Steven Oliver, Appellant V. Henry W. Cook, Et Al, Respondents (Majority)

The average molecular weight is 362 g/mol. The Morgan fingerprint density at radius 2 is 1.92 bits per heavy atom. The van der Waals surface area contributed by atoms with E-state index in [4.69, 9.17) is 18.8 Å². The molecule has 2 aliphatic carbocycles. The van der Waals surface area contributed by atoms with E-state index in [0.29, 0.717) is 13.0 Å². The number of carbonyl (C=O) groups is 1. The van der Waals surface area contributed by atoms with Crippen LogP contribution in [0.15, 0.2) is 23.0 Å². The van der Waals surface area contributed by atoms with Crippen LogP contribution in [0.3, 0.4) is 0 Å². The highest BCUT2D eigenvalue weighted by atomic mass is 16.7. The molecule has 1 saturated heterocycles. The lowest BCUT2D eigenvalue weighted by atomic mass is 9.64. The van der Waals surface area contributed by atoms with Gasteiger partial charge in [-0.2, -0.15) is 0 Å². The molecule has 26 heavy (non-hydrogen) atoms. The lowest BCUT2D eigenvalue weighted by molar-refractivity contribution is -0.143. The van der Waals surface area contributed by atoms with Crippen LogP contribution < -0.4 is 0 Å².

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Filed Washington State Court of Appeals Division Two June 14, 2016 IN THE COURT OF APPEALS OF THE STATE OF WASHINGTON DIVISION II STEVEN J. OLIVER, an individual, No. 47645-2-II Appellant, v. HENRY W. COOK and “JANE DOE” COOK, husband and wife and their marital community comprised thereof; and EUGENE L. MERO and “JANE DOE” MERO, husband and wife, and their marital community comprised thereof; LYNN A. O’CONNER and “JOHN DOE” O’CONNER, husband and wife, and their marital community comprised thereof; CITY OF CHEHALIS, a political subdivision of the State of Washington; GRAYS HARBOR COUNTY, a political subdivision of the State of Washington, PUBLISHED OPINION Respondents. WORSWICK, J. — Steven Oliver appeals the summary judgment dismissal of his action against Grays Harbor County and Eugene Mero for damages suffered from a dog bite. He argues that a former policy contained in the Grays Harbor Sheriff’s Department Policies and Procedures manual created a duty that satisfied the failure to enforce exception to the public duty doctrine and that genuine issues of material fact exist regarding whether Mero breached a duty to him under a premises liability theory. Because the failure to enforce exception cannot be supported by an entity’s failure to enforce a nonlegislative departmental policy, we affirm the summary judgment dismissal of Grays Harbor County. However, because genuine issues of material fact No. 47645-2-II remain regarding Oliver’s premises liability claim, we reverse the summary judgment dismissal of Mero and we remand for further proceedings. FACTS A. Substantive Facts Steven Oliver operated an automobile shop that was located on Eugene Mero’s property in Grays Harbor County. In exchange for using Mero’s property, Oliver performed repair and maintenance work for Mero. Henry Cook was Mero’s friend. Cook owned a dog named “Scrappy,” an eight-year-old male pit bull mix. Clerk’s Papers (CP) at 43. Mero knew Scrappy could be aggressive; Scrappy often barked at passing strangers, and Mero avoided approaching vehicles when he knew Scrappy was in them. On August 23, 2010, Cook arrived at the Mero property driving Mero’s flatbed truck. Cook and Mero then left the property together in a different vehicle, leaving Scrappy inside the cab of Mero’s truck with the window partially down. Soon thereafter, Oliver arrived at the Mero property. As Oliver walked past the passenger side of the flatbed truck, Scrappy lunged out of the passenger window and bit Oliver in the face, ripping off a significant portion of his nose. Prior to his attack on Oliver, Scrappy had a history of aggressive and violent behavior. In 2004, Scrappy attacked a Dachshund owned by one of Cook’s neighbors in Grays Harbor County. The attack, which occurred on the neighbor’s property, tore off the Dachshund’s toenail and left it with numerous puncture wounds. The Grays Harbor County Sheriff’s Department investigated the attack and issued Cook a Potentially Dangerous Dog Notification. 2 No. 47645-2-II In 2007, Scrappy was involved in another incident in Grays Harbor County that required a response from the sheriff’s department. Scrappy aggressively chased a seven-year-old boy who was visiting one of Cook’s neighbors. The boy was able to reach the neighbor’s residence without being bitten or otherwise injured. The sheriff’s department issued Cook a second Potentially Dangerous Dog Notification.1 B. Procedural History Oliver brought suit in Thurston County Superior Court to recover damages for the injuries sustained in the 2010 attack, alleging defendants’ negligence caused his injuries.2 Grays Harbor County filed a motion for summary judgment, seeking dismissal of all claims, arguing that it was immune from liability under the public duty doctrine. In response, Oliver argued that the Grays Harbor County Sheriff Department’s Policies and Procedures, which created a more restrictive standard within the county for issuing a Dangerous Dog Notification than state law did, exposed the County to liability under the failure to enforce exception to the public duty doctrine. 1 Scrappy was involved in an additional incident outside of the County. In 2008, in Chehalis, Scrappy lunged out of an open van window and bit the arm of a woman who was walking past. The Chehalis Police Department investigated the attack. This attack does not form the basis of Oliver’s claims against the County. 2 In addition to Grays Harbor County and Mero, Oliver named Cook, the City of Chehalis, and Lynn O’Conner, the co-owner of the property on which Oliver’s injury occurred, as defendants. The County and Mero are the only defendants involved in this appeal. 3 No. 47645-2-II Former departmental policy 1753,3 in effect at the time of the 2004 and 2007 attacks, defined a “Dangerous Dog” as one that had been “previously found to be potentially dangerous, the owner having received notice of such and the dog again aggressively bites, attacks, or endangers the safety of humans or domestic animals.”4 CP at 108 (emphasis added). In contrast, the corresponding State statute defined a dangerous dog as “any dog that . . . has been previously found to be potentially dangerous because of injury inflicted on a human, the owner having received notice of such and the dog again aggressively bites, attacks, or endangers the safety of humans.” RCW 16.08.070(2)(c) (emphasis added). Oliver argued that Cook’s receiving a Potentially Dangerous Dog Notification after Scrappy’s 2004 attack on the Dachshund, and then Scrappy later exhibiting aggressive behavior toward the seven-year-old boy in 2007, required the sheriff’s department to declare Scrappy a dangerous dog under its own policies. Oliver conceded that Scrappy was not a dangerous dog under RCW 16.08.070; however, he argued the County sheriff’s department nonetheless breached its “statutory duty” created by its own departmental policies to declare Scrappy 3 The departmental policy, which was adopted in 1993, was updated in 2008 to reflect the State legislature’s 2002 amendment to RCW 16.08.070, which changed the definition of a dangerous dog. We cite the policy language in effect at the time of the 2004 and 2007 incidents. The former County departmental policy stated, “‘Dangerous Dog’ means any dog that according to the records of the appropriate authority: a. Has inflicted severe injury on a human being without provocation on public or private property, b. Has killed a domestic animal without provocation while off the owner’s property, or c. Has been previously found to be potentially dangerous, the owner having received notice of such and the dog again aggressively bites, attacks, or endangers the safety of humans or domestic animals.” Grays Harbor County Sheriff’s Department Policies and Procedures, Potentially Dangerous / Dangerous Dogs, former policy 1753, section C(2). 4 4 No. 47645-2-II dangerous. CP at 99. Oliver argued that the sheriff department’s failure to enforce its own more restrictive regulation triggered the failure to enforce exception to the public duty doctrine, consequently creating liability for the County. The County argued that the failure to enforce exception cannot be based upon an alleged violation of departmental policy but must be based on a duty that arises from a statute or ordinance. The superior court granted the County’s motion for summary judgment, finding that the departmental policies Oliver cited could not support a claim under the failure to enforce exception. Mero also moved for summary judgment dismissal, arguing that he breached no duties to Oliver under either a premises liability theory or under the common law rules about dangerous animals. The superior court granted this motion, dismissing Oliver’s claims against Mero.5 Oliver appeals both summary judgment orders. ANALYSIS Oliver appeals the superior court’s orders of summary judgment dismissing both Grays Harbor County and Mero. We affirm the dismissal of Oliver’s case against Grays Harbor County, but we reverse the dismissal of Oliver’s case against Mero. I. SUMMARY JUDGMENT PRINCIPLES Summary judgment is appropriate if the pleadings, affidavits, depositions, and admissions on file demonstrate the absence of any genuine issues of material fact, and the moving party is entitled to judgment as a matter of law. CR 56(c); Babcock v. Mason County 5 In making its oral ruling, the superior court relied on the analysis from an unpublished opinion, citing Briscoe v. McWilliams, noted at 176 Wn. App. 1010 (2013). 5 No. 47645-2-II Fire Dist. No. 6, 144 Wn.2d 774, 784, 30 P.3d 1261 (2001). We review summary judgment orders de novo. Torgerson v. One Lincoln Tower, LLC, 166 Wn.2d 510, 517, 210 P.3d 318 (2009). We also review the existence of a duty de novo. Washburn v. City of Federal Way, 178 Wn.2d 732, 753, 310 P.3d 1275 (2013). A material fact is one on which the outcome of the litigation depends in whole or in part. Atherton Condo. Apartment-Owners Ass’n Bd. of Dirs. v. Blume Dev. Co., 115 Wn.2d 506, 516, 799 P.2d 250 (1990). All facts are considered in the light most favorable to the nonmoving party. Vallandigham v. Clover Park School Dist. No. 400, 154 Wn.2d 16, 26, 109 P.3d 805 (2005) (citing Atherton, 115 Wn.2d at 516). The moving party bears the burden of demonstrating that there is no genuine issue of material fact. Atherton, 115 Wn.2d at 516. “If the moving party satisfies its burden, the nonmoving party must present evidence that demonstrates that material facts are in dispute.” Atherton, 115 Wn.2d at 516. If the nonmoving party fails to do so, summary judgment is proper. Vallandigham, 154 Wn.2d at 26. II. GRAYS HARBOR COUNTY A government is not liable for negligence unless it breached a duty of care. Gorman v. Pierce County, 176 Wn. App. 63, 75, 307 P.3d 795 (2013). Under the public duty doctrine, a party must show that the government breached a duty it owed to the injured person as an individual rather than an obligation it owed to the public at large. King v. Hutson, 97 Wn. App. 590, 594, 987 P.2d 655 (1999). If the public duty doctrine applies, the government is determined to owe no duty to the particular plaintiff. Taylor v. Stevens County, 111 Wn.2d 159, 163, 759 P.2d 447 (1988). 6 No. 47645-2-II There are four exceptions to the public duty doctrine. Babcock, 144 Wn.2d at 786. However, this case involves only one: the failure to enforce exception. Babcock, 144 Wn.2d at 786. For this exception to apply, the governmental entity responsible for enforcing a statutory requirement must possess actual knowledge of a statutory violation and fail to take corrective action despite a statutory duty to do so, and the plaintiff must be within the class the legislature intended to protect. King, 97 Wn. App. at 594. The plaintiff has the burden to establish each element of the failure to enforce exception, and we construe the exception narrowly. Gorman, 176 Wn. App. at 77. III. FAILURE TO ENFORCE EXCEPTION DOES NOT APPLY Oliver first argues that the failure to enforce exception to the public duty doctrine permits him to pursue his case against the County. We disagree. Whether the failure to enforce exception to the public duty doctrine applies to departmental policies that were not formally enacted through legislative measures or promulgated through administrative procedures is an issue of first impression. To date, the only governmental duties to which our Supreme Court has applied the public duty doctrine are duties imposed by a statute, ordinance, or regulation.6 Munich v. Skagit Emergency Commc’ns Ctr., 6 The Munich concurrence cites 29 cases in which the Supreme Court has applied the public duty doctrine to duties imposed under state statute, Washington Administrative Code (WAC), and city and county ordinances and regulatory codes. Munich, 175 Wn.2d at 886 n.3 (Chambers, J., concurring). But in none of these cases did the court impose a duty based on a departmental policy not adopted through statute, ordinance, or formal rule-making. Munich, 175 Wn.2d at 886 n.3 (Chambers, J., concurring). Likewise, no party here has cited authority to support this proposition. 7 No. 47645-2-II 175 Wn.2d 871, 886, 288 P.3d 328 (2012) (Chambers, J., concurring).7 Oliver is asking us to expand the failure to enforce exception. We decline to do so, and we instead hold as a matter of law that the sheriff’s department policies did not create a statutory duty under the exception. A. Departmental Policies Do Not Have the Force of Law Oliver argues that the County had a statutory duty to issue Cook a Dangerous Dog Notification under former policy 1753 C(2)(c) of the Sheriff Department’s Policies and Procedures.8 However, our Supreme Court has made clear that, unlike legislatively-enacted statutes and ordinances or formally promulgated agency regulations, departmental policies and directives do not have the force of law. Joyce v. Dep’t of Corr., 155 Wn.2d 306, 323, 119 P.3d 825 (2005) (holding that a Department of Corrections policy directive did not support a jury instruction suggesting a legal obligation of an officer to act); see also Mills v. W. Wash. Univ., 170 Wn.2d 903, 911, 246 P.3d 1254 (2011) (“[T]he paramount consideration is whether the rule (or regulation, order, directive, or policy) was promulgated pursuant to legislative delegation.”); State v. Brown, 142 Wn.2d 57, 62, 11 P.3d 818 (2000) (holding that a violation of Department of Corrections rules could not support a conviction because the rules were not promulgated pursuant to legislative delegation of power). 7 Justice Chambers’s concurrence was signed by a majority of justices. 8 Oliver concedes there was no statutory violation under chapter 16.08 RCW. Oliver further concedes that there was no legislatively-enacted County ordinance in place that could have been violated by the 2004 or 2007 incidents. Oliver’s expert witness, Denise McVicker, also testified that there was no basis for the County to have declared Scrappy a dangerous dog under the state statute after the 2007 incident. 8 No. 47645-2-II Further, the policy at issue was promulgated by the sheriff alone. County sheriffs and their deputies are empowered to enforce statutes and ordinances of their jurisdiction under chapter 36.28 RCW; however, the legislature has not delegated to them the power to create laws, or policies that have the force of law. See RCW 36.28.010. Courts applying the failure to enforce exception have been clear: the County must have knowledge of a violation of an enactment with the force of law (be it a statute, ordinance, or regulation) that triggers a duty to protect a member of a class intended by the enacting body. Munich, 175 Wn.2d at 886; King, 97 Wn. App. at 594; see also Gorman, 176 Wn. App. at 77. Furthermore, our Supreme Court has determined that nonlegislative, nonpromulgated departmental policy does not have the force of law. Mills, 170 Wn.2d at 911; Joyce, 155 Wn.2d at 323; Brown 142 Wn.2d at 62. We, therefore, decline to expand the failure to enforce exception and hold that the sheriffs department’s policies, as a matter of law, do not create a statutory duty under the exception. B. Public Policy Oliver further argues that, as a matter of public policy, the failure to enforce exception should apply to departmental policies in the same way that it applies to legislatively-enacted statutes and ordinances because the underlying purpose of the exception is to protect people from foreseeable risks that arise when a governmental entity abrogates its stated duties. We disagree. Oliver cites no authority for his public policy argument to expand the reach of the exception. On the other hand, courts have weighed in on the importance of limiting liability for the government under the public duty doctrine, holding that it reflects the policy that legislation meant to improve the public welfare “‘should not be discouraged by subjecting a governmental 9 No. 47645-2-II entity to unlimited liability.’” Pierce v. Yakima County, 161 Wn. App. 791, 798, 251 P.3d 270 (2011) (quoting Taylor v. Stevens County, 111 Wn.2d 159, 170, 759 P.2d 447 (1988)). Washington courts have reinforced this policy by holding that courts should construe the failure to enforce exception narrowly. Gorman, 176 Wn. App. at 77. To expand the reach of the exception such that it can be triggered by departmental policy would create potentially limitless liability for government entities that have no control over policies enacted by police departments, fire departments, and building inspectors, among countless others. See RESTATEMENT (THIRD) OF TORTS: PHYS. & EMOT. HARM § 37 (2012). Additionally, expansion of the failure to enforce exception to apply to departmental policies would defeat the stated policy purpose of the public duty doctrine. Such an expansion would be untenable. IV. EUGENE MERO Oliver next argues that the superior court erred by granting summary judgment dismissing his claim against Mero. We agree. The scope of a landlord’s duties in a dog bite case under premises liability is a question of first impression in Washington. Prior case law in Washington has focused exclusively on the common law theory of strict liability for a dog bite. Here, however, Oliver does not claim strict liability but, instead, he argues a theory of premises liability. Although Washington courts have not yet applied premises liability to a dog bite case, many other states have.9 These states have 9 See, e.g., King v. Breen, 560 So. 2d 186, 189-91 (Ala. 1990); Yuzon v. Collins, 10 Cal. Rptr. 3d 18, 20 (Cal. Ct. App. 2004); Legro v. Robinson, 328 P.3d 238, 243 (Colo. App. 2012); Giacalone v. Hous. Auth. of Town of Wallingford, 51 A.3d 352, 356 (Conn. 2012); Anderson v. Walthal, 468 So. 2d 291, 294 (Fla. Dist. Ct. App. 1985); Custer v. Coward, 667 S.E. 2d 135, 138 (Ga. Ct. 10 No. 47645-2-II made it clear that premises liability applies in dog bite cases—and involves a separate analysis from the common law, strict liability theory. A. Premises Liability Oliver argues that Mero breached his duty to him under a premises liability theory because Oliver was Mero’s invitee, and Mero failed to make the premises reasonably safe. We agree that a genuine issue of material fact exists regarding whether Mero breached duties he owed to Oliver as an invitee. The legal duty a landowner owes to a person entering the premises depends on whether the entrant is a trespasser, licensee, or invitee. See Younce v. Ferguson, 106 Wn.2d 658, 662, 666, 724 P.2d 991 (1986). Here, it is undisputed that Oliver was Mero’s invitee. A landowner is liable for an invitee’s physical harm caused by a “‘condition on the land’” only if the landowner: (a) knows or by the exercise of reasonable care would discover the condition, and should realize that it involves an unreasonable risk of harm to such invitees, and (b) should expect that they will not discover or realize the danger, or will fail to protect themselves against it, and (c) fails to exercise reasonable care to protect them against the danger. Iwai v. State, 129 Wn.2d 84, 93-94, 915 P.2d 1089 (1996) (quoting RESTATEMENT (SECOND) OF TORTS § 343 (1965)). Here, Scrappy is the relevant “condition” on the land. See App. 2008); Boswell v. Steele, 348 P.3d 497, 505 (Idaho Ct. App. 2015); McCraney v. Gibson, 952 N.E.2d 284, 288 (Ind. Ct. App. 2011); Fouts ex rel. Jensen v. Mason, 592 N.W.2d 33, 38-39 (Iowa 1999); Klimek v. Drzewiecki, 352 N.W.2d 361, 363-64 (Mich. Ct. App. 1984); Olier v. Bailey, 2013–CA–01411–SCT, 164 So. 3d 982, ¶¶ 22-24 (Miss. 2015); Wilson ex rel. Wilson v. Simmons, 103 S.W.3d 211, 218 (Mo. Ct. App. 2003); Knapton ex rel. E.K. v. Monk, 2015 MT 111, ¶¶ 15-16, 379 Mont. 1, 347 P.3d 1257; Twogood v. Wentz, 2001 ND 167, ¶¶ 13-20, 634 N.W.2d 514, 518; Mota v. Gruszczynski, 197 Ohio App. 3d 750, 2012-Ohio-275, 968 N.E.2d 631, at ¶¶ 20-23; Taylor v. Glenn, 2010 OK Civ App 20, ¶¶ 6-10, 231 P.3d 765, 766; DuBois v. Quilitzsch, 21 A.3d 375, 381 (R.I. 2011); Fletcher v. Richardson, 603 S.W.2d 734, 736 (Tenn. 1980). 11 No. 47645-2-II Klimek v. Drzewiecki, 135 Mich. App. 115, 119, 352 N.W.2d 361, 363 (1984). Genuine issues of material fact exist regarding whether Mero breached his duty to Oliver as an invitee. Regarding whether Mero knew of the danger Scrappy posed, Mero testified in his deposition that he knew Scrappy to bark at passing strangers and let them know they “shouldn’t go near that vehicle.” CP at 207. Mero also testified that he avoided approaching vehicles when Scrappy was in them. This evidence raises a question of material fact about whether Mero knew Scrappy posed an unreasonable risk of harm. Regarding whether Mero should expect that Oliver would not realize or protect himself against Scrappy’s danger, Mero testified that it was unusual for Cook to be present at the shop. Oliver had never seen Scrappy at the shop. This evidence raises a question of material fact about whether Mero should have expected that Oliver would not discover or realize Scrappy’s danger. Regarding whether Mero failed to exercise reasonable care to protect Oliver from Scrappy, Mero was aware that he and Cook had left Scrappy in the truck at the shop with the window down, where Scrappy could lunge out to attack Oliver. This evidence raises a question of material fact about whether Mero failed to protect Oliver from the danger he knew Scrappy posed. Viewing these facts in the light most favorable to Oliver, there is a genuine issue of material fact regarding whether Mero breached a duty of care to Oliver as an invitee. Therefore, summary judgment was inappropriate on this claim. 12 No. 47645-2-II B. Common Law Does Not Limit Mero’s Liability Mero appears to argue that these premises liability rules do not apply where dogs are involved. He argues that, as a matter of law, Mero was not liable to Oliver under common law strict liability rules because he did not own Scrappy. We disagree. We note that all of the Washington cases addressing dog bite liability appear to address only the common law rules for animal attacks. At common law, only the owner, keeper, or harborer of a dangerous animal is strictly liable for injuries the animal causes. See, e.g., Frobig v. Gordon, 124 Wn.2d 732, 735, 881 P.2d 226 (1994); Shafer v. Beyers, 26 Wn. App. 442, 44647, 613 P.2d 554 (1980). But this common law theory is separate from premises liability. As discussed above, other states recognize that strict liability for dog bites is a separate theory from premises liability. In other words, strict liability is not the only cause of action for a dog bite. Nor is there a dog bite exception to ordinary premises liability rules. However, Washington cases have not yet drawn the distinction between the common law theory and premises liability for dog bites. See, e.g., Frobig, 124 Wn.2d at 735. We follow numerous courts in other states and hold that premises liability creates a separate theory of recovery for a plaintiff injured by a dog bite. Oliver was Mero’s invitee and he was injured on Mero’s premises. Under premises liability, Oliver has raised a genuine issue of material fact about whether Mero breached a duty he owed to Oliver as an invitee to make the premises reasonably safe from dangers Oliver may not have anticipated. We reverse summary judgment on the premises liability theory.10 10 Oliver also argues that the superior court erred by relying on an unpublished appellate decision to make its summary judgment ruling. We do not consider this argument, because the superior 13 No. 47645-2-II CONCLUSION We affirm the superior court’s order granting summary judgment to Grays Harbor County and hold that the failure to enforce exception to the public duty doctrine cannot be supported by an entity’s failure to enforce a nonlegislative departmental policy. Also, we reverse the superior court’s order granting summary judgment to Mero because genuine issues of material fact remain regarding Oliver’s premises liability claim and we remand for further proceedings. Worswick, J. We concur: Bjorgen, C.J. Lee, J. court’s reasoning on summary judgment is not relevant. See Olympic Tug & Barge, Inc. v. Dep’t of Revenue, 188 Wn. App. 949, 951 n.3, 355 P.3d 1199 (2015). 14